Every year on Jan. 6, the 12th day of Christmas, Christians around the world celebrate Three Kings Day.
The special Christmastime holiday takes on various names and traditions depending on where you are in the world, the Smithsonian Libraries report. Some cultures refer to the holiday as “El día de los Reyes Magos” while others call it “The Twelfth Night” or “The Feast of the Epiphany.”
Whichever name you prefer, the holiday commemorates the biblical journey taken by the three kings (or ‘wise men’ or ‘magi’) to meet and worship the infant Jesus in Bethlehem.
As the story goes, the three men brought the child gifts of gold, frankincense and myrrh. An article in the Huffington Post notes that the gold represents Jesus’s royalty and his title as “King of the Jews,” the frankincense symbolizes his holy position as God’s son, and the myrrh (which was used as a preservative) denotes his mortal body that would die for the sins of the world.
According to Newsweek, In non-pandemic times, the holiday is celebrated with feasts and parades around the world. Children in Belgium dress up as the wise men and carol door to door. In Mexico, families prepare Rosca de Reyes, or King’s Cake to mark the occasion. In some parts of the world, children leave their shoes outside their bedroom doors at night to find them filled with presents and treats the following morning.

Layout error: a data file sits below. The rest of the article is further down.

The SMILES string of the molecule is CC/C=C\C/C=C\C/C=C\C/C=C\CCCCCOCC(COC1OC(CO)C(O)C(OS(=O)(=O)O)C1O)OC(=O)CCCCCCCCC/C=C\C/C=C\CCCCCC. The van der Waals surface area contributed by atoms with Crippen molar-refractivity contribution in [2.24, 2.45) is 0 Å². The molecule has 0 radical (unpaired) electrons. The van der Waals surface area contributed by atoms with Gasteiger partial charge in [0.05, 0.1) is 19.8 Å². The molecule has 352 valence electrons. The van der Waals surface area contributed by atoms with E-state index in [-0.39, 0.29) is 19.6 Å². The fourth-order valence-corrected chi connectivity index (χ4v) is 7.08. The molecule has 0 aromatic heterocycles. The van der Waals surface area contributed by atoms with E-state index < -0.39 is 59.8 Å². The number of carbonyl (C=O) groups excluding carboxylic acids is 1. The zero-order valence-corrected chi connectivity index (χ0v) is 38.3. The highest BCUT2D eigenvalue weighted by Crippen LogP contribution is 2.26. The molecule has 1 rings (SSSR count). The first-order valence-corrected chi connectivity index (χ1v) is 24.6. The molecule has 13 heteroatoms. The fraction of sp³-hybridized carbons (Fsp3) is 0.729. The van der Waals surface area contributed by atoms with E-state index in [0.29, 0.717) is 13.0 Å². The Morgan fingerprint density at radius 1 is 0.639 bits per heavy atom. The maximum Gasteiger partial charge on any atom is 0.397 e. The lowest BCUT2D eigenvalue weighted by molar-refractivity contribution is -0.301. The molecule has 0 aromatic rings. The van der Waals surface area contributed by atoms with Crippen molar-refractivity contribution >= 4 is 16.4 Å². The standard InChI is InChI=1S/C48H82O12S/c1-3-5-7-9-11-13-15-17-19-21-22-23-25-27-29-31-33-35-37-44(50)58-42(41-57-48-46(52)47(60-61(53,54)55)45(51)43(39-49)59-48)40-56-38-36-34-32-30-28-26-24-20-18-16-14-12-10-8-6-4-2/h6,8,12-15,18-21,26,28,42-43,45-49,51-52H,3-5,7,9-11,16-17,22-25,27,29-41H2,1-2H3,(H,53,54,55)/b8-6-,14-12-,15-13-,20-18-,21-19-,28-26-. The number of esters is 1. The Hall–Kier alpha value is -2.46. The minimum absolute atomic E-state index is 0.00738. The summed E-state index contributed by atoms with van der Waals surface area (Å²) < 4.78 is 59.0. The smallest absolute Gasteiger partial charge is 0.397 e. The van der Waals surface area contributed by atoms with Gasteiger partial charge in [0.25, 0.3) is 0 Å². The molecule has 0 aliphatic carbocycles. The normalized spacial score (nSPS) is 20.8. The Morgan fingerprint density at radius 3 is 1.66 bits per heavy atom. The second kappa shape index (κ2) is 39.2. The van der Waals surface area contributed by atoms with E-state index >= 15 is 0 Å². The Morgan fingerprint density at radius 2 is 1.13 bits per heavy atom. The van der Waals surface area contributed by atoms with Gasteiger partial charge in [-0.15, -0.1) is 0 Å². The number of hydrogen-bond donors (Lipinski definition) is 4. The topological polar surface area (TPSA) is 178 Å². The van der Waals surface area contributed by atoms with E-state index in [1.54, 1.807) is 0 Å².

An entry in Dennison’s Christmas Book from 1921 details a Twelfth Night party that involves baking a cake with a bean inside it to select the night’s king and queen, the Smithsonian Libraries report.
#TwelfthNight, #Epiphany, Three Kings Day, el Día de los Reyes Magos. Celebrations on January 6, 12 days after Christmas, have as many names as traditions.— Smithsonian Libraries and Archives (@SILibraries) January 6, 2021
Dennison’s Christmas Book suggests a party, selecting king & queen by baking a bean in to a cake: https://t.co/bAZXFEkRWz pic.twitter.com/DtozcZB65W
In recent years, even Disneyland has taken part in the Three Kings Day festivities.
Newsweek reports that people traditionally take down their Christmas tree and decorations on the Day of the Epiphany or the day prior, marking the end of the 12 Days of Christmas. According to the site, it supposedly brings bad luck to leave them up any longer.